After being overlooked for the Ashes
, Graham Thorpe, among England's best batsmen in the recent past, has announced his retirement
from international cricket. The impending arrival of a baby apparently speeded up his decision, although I'm absolutely sure that he wasnt expecting to be picked again. The fact that he will turn out for Surrey until the end of the season and the possibility of him playing for NSW
means that he will not be joining the 'retired from all forms of cricket, including book cricket' club
He goes out on exactly hundred tests
, the only one to do that so far. As of now, he is among England's top 10 rungetters in tests
. He most certainly underachieved in one-dayers, not even touching the 2500 mark. Then again, England hardly played enough one-day cricket in the 1990s. He would have been a terrific one-day player, thats for sure.Oliver Brett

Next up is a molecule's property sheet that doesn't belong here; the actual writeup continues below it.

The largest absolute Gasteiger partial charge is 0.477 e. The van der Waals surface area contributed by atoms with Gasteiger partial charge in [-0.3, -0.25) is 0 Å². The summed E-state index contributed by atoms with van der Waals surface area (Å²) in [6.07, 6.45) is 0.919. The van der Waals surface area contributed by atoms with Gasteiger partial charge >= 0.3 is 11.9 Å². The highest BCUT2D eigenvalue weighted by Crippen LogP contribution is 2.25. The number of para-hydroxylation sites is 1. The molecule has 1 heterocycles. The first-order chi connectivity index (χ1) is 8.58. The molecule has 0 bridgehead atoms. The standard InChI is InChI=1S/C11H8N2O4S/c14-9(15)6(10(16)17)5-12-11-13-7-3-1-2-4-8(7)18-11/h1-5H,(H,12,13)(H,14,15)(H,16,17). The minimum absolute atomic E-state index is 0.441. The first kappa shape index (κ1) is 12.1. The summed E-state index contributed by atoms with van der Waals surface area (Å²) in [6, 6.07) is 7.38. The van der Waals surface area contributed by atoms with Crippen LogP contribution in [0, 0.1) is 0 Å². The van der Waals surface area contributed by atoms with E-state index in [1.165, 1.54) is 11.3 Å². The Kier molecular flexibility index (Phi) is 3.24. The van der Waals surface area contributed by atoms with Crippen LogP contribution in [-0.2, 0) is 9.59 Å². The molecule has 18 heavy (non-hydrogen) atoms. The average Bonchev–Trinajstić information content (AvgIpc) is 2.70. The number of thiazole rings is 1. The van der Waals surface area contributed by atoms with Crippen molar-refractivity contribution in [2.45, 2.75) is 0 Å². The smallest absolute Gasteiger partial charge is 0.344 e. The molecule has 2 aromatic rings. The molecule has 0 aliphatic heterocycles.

, Rob Smyth
and Steven Lynch
celebrate having watched England's reliable middle-order batsman over the last decade or so.
Given that it was highly unlikely that the selectors would dump Pietersen or Bell after a couple of failures, the writing was pretty much on the wall. Personally, I liked his batting style. You'd never really notice him make runs and before you knew it, he'd be past 30. He was never really a totally aggressive player, but he could really turn it on when it mattered. He was more of the nudger type, the one who works behind the scenes to make sure that things are going along fine and step into a crisis if there was one. I dont know if he'd have responded differently walking in at 18/3 yesterday
, but I am willing to bet that there were quite a few English cricket fans who were wondering at that stage why Thorpe had not been picked.
I think the fact that his true value will perhaps only be realized when England faces crisis situations as they did yesterday is a true testament to his value and contribution to the side. Perhaps, like Nasser Hussain
, he really didnt feel part of the 'Playstation generation'.
Labels: book cricket, retire